8. How many Cs did the student obtain in nursing theory courses?
Two (1) Three (2) Four (or more (3)
9. Did the student obtain a final grade of less than 74 in Nursing of the Critically Ill course?
Yes (8) No (0)
Total points (in parentheses):--
Figure 2. Risk Appraisal Table
0 - virtually no risk of failing
1 to 7 - very minimal risk of failing
8 to 10 - this minimal risk of failing
11 or greater - this student will almost certainly fail
The inclusion or exlusion of predictors was implemented in two steps. First, only variables that correlated most highly with NCLEX-RN performance were considered. Second, variables being considered for inclusion on the risk appraisal instrument were investigated through the use of contingency tables in the attempt to identify a clear dividing line between students who passed and those who failed the NCLEX-RN. For example, all students in the Nursing Care of the Critically Ill course who had a final grade of 73.4 percent or lower failed the nCLEx-RN, while all students who scored higher than 73.4 percent passed the licensure exam. Thus, 74 percent was identified as the dividing line for separating students who are likely to pass the NCLEX-RN from those students who are likely to fail.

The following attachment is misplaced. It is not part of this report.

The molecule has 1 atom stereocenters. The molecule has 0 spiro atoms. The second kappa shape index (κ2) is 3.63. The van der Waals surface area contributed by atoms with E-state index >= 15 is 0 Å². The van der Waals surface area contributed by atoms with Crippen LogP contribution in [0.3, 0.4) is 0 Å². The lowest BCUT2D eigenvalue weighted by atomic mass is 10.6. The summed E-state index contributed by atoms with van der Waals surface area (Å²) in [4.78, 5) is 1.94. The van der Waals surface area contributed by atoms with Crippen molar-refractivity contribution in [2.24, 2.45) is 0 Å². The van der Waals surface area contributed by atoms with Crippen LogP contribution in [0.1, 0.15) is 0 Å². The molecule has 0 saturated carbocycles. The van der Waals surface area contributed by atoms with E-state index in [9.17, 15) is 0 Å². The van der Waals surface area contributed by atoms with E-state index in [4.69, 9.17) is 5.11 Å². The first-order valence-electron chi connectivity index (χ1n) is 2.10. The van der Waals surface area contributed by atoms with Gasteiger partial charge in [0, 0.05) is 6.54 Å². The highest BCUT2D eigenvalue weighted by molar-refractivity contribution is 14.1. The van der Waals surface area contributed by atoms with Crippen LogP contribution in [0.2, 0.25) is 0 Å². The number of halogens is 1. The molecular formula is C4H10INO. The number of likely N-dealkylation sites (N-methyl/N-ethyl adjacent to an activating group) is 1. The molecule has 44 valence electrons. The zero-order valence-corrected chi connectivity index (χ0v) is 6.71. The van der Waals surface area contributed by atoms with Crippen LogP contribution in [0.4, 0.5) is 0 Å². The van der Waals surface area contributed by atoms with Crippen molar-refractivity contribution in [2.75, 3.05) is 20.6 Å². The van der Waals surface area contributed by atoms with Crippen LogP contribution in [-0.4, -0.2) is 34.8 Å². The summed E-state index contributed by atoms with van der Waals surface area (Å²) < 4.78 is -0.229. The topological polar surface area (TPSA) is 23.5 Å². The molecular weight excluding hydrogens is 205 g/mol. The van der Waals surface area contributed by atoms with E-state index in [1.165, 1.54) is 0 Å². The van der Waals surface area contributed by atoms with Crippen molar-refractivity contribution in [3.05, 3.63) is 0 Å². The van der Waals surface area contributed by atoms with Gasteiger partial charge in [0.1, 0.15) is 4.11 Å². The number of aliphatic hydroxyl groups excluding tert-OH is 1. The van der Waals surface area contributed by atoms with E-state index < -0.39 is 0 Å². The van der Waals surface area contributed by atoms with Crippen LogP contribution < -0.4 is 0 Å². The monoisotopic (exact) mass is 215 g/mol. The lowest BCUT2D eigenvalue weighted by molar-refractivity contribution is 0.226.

While a more sophisticated statistical technique could have been employed to assign weights to each NCLEX-RN RAI item, a deliberate attempt was made to design the instrument in a manner that does not require complicated statistical methods. Therefore, nursing educators may easily develop similar instruments or adaptations of the NCLEX-RN RAI that are more appropriate to their schools' program of studies.
The large correlation (r = .7827, p = .0001; [r.sup.2] = .6126) that was found between scoring high on the RAI and failing the NCLEX-RN provided support for the criterion validity of the instrument. However, the assessment instrument needs to be cross-validated on different populations of baccalaureate nursing students.
We recommend using the NCLEX-RN RAI the quarter before graduation. Early identification allows adequate time for remediation prior to completing the nursing program. At our university, an individualized plan is developed for each student who scores in the moderate to high-risk categories. The plan varies according to the individual needs of the student but generally consists of reviewing several computerized programs that are made available through the college of nursing. In addition, students are placed in a clinical practicum site most consistent with their deficient areas of performance. Biweekly meetings with faculty facilitators are conducted with each students to review their progress and revise the remediation plan as until the student scores in the 75th percentile or above.